Mike Clevinger continues to be consistently excellent for the Tribe this season. Outside of a couple of games, he’s been lights out for the Tribe in each one of his starts. So far this season, Clevinger has thrown 59.2 innings and has allowed 19 earned runs while walking 18 and striking out 50 (which translates to an ERA+ of 157). His most recent start came on May 18 against the Astros; in that game, Clevinger went 6.1 innings and allowed 3 earned runs on 8 hits while walking 4 (whoops) and striking out 6.
Friday, May 25 7:10 p.m. ET: Dallas Keuchel (LHP) v. Corey Kluber (RHP)
Back in 2015, Dallas Keuchel was the best pitcher in the AL when he won his first Cy Young Award; now, he’s not even the best pitcher on the Astros (again, I direct you to one Justin Verlander). He continues to use a multitude of different pitches (his sinker and change-up, for example) to get hitters to ground out, so be wary of double play balls against Keuchel. So far in 2018, Keuchel has pitched in 63.0 innings and has allowed 24 earned runs while walking 17 and striking out 48 (which translates to an ERA+ of 113; yeah, he’s still good). His most recent start came on May 19 against Cleveland; in that game, Keuchel went 5.0 innings and allowed 4 earned runs on 6 hits while walking 2 and striking out 3.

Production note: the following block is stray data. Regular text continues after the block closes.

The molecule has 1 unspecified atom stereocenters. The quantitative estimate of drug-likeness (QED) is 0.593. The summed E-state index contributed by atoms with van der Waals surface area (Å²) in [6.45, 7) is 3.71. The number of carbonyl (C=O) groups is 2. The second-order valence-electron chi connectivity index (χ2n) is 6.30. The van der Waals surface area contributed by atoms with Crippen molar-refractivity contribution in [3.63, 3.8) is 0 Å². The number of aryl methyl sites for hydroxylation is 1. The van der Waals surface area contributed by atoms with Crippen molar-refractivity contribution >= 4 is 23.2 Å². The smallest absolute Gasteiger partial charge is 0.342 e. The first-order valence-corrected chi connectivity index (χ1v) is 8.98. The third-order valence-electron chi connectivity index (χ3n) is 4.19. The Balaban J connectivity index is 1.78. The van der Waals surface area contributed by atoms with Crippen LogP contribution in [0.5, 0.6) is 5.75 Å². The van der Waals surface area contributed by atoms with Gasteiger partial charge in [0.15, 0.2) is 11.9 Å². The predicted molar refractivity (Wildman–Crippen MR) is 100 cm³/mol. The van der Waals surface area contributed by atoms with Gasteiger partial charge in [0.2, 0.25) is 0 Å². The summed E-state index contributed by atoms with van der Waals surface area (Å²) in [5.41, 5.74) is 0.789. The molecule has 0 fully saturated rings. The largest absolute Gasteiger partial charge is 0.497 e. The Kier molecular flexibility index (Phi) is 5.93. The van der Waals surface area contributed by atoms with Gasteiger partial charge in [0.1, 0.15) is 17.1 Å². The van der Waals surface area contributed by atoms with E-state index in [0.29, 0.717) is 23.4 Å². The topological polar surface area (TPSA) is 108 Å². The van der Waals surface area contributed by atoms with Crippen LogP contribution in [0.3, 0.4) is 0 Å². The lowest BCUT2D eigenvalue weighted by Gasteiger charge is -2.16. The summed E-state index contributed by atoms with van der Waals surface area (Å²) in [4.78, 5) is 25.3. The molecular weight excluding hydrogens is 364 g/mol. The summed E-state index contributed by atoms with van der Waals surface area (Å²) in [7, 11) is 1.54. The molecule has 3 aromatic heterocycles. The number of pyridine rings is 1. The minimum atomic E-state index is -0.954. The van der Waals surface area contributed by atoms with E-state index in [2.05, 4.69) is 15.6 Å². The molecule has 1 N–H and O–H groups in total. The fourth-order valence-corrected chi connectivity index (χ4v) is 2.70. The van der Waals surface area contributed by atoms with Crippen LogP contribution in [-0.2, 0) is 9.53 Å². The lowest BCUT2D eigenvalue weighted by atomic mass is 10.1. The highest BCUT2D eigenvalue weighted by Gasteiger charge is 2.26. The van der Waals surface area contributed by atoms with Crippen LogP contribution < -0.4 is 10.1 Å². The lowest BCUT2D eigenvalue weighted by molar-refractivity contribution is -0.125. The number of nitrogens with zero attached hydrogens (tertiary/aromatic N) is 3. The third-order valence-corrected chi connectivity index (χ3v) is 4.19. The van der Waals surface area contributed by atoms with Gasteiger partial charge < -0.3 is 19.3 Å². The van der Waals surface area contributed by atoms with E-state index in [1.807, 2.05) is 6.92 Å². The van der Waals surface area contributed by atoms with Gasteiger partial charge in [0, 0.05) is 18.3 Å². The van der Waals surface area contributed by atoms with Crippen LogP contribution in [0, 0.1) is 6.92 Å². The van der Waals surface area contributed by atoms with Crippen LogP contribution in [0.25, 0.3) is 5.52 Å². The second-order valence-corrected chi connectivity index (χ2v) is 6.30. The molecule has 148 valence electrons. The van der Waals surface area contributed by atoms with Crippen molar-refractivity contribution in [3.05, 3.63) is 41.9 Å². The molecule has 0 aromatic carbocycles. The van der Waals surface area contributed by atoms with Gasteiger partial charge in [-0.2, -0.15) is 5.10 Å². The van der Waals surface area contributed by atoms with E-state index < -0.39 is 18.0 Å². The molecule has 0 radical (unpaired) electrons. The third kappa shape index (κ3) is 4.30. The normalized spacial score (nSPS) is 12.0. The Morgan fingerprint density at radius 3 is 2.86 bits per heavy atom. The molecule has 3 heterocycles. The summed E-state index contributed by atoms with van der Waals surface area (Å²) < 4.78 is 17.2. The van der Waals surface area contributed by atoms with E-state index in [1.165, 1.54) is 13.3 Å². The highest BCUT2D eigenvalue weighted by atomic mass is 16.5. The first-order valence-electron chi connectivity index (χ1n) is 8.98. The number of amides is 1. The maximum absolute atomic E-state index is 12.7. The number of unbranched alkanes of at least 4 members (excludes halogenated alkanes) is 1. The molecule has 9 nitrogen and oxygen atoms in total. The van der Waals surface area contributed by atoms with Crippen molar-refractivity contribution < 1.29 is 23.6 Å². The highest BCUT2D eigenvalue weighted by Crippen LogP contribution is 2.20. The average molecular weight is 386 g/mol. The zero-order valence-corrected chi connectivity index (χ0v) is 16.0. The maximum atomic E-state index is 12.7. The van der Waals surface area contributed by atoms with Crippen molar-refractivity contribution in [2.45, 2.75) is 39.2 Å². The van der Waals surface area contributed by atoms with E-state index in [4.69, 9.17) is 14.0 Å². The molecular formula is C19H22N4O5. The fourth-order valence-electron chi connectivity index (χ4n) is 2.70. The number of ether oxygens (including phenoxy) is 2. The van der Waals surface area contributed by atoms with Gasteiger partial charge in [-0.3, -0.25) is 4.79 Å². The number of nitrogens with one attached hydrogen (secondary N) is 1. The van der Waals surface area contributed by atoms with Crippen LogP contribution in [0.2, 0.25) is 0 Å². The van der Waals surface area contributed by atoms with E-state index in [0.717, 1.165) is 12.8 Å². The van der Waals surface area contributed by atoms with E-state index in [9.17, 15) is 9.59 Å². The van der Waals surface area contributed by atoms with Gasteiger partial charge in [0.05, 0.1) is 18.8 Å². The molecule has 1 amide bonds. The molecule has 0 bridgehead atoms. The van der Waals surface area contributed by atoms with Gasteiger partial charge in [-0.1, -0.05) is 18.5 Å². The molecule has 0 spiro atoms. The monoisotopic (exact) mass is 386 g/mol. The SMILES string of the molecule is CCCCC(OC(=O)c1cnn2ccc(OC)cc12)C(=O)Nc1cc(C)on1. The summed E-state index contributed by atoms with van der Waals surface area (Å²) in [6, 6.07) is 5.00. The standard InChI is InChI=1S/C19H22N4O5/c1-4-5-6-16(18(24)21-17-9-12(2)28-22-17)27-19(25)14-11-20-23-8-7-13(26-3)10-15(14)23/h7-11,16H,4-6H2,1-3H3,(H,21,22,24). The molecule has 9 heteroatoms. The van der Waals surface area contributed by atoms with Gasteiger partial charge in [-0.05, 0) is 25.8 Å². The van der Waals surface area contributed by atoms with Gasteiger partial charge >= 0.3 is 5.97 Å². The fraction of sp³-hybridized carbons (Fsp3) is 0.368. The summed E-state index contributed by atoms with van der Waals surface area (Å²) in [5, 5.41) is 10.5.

Corey Kluber is still one of the best pitchers in the American League and has continued his dominance in the month of May. So far in 2018, Kluber has pitched in 72.1 innings and has allowed just 19 earned runs while walking 10 and striking out 71 (which translates to an ERA+ of 190). His most recent start came on May 19 against the Astros; in that game, Kluber went 7.0 innings and allowed 2 earned runs on 6 hits while walking 0 and striking out 10.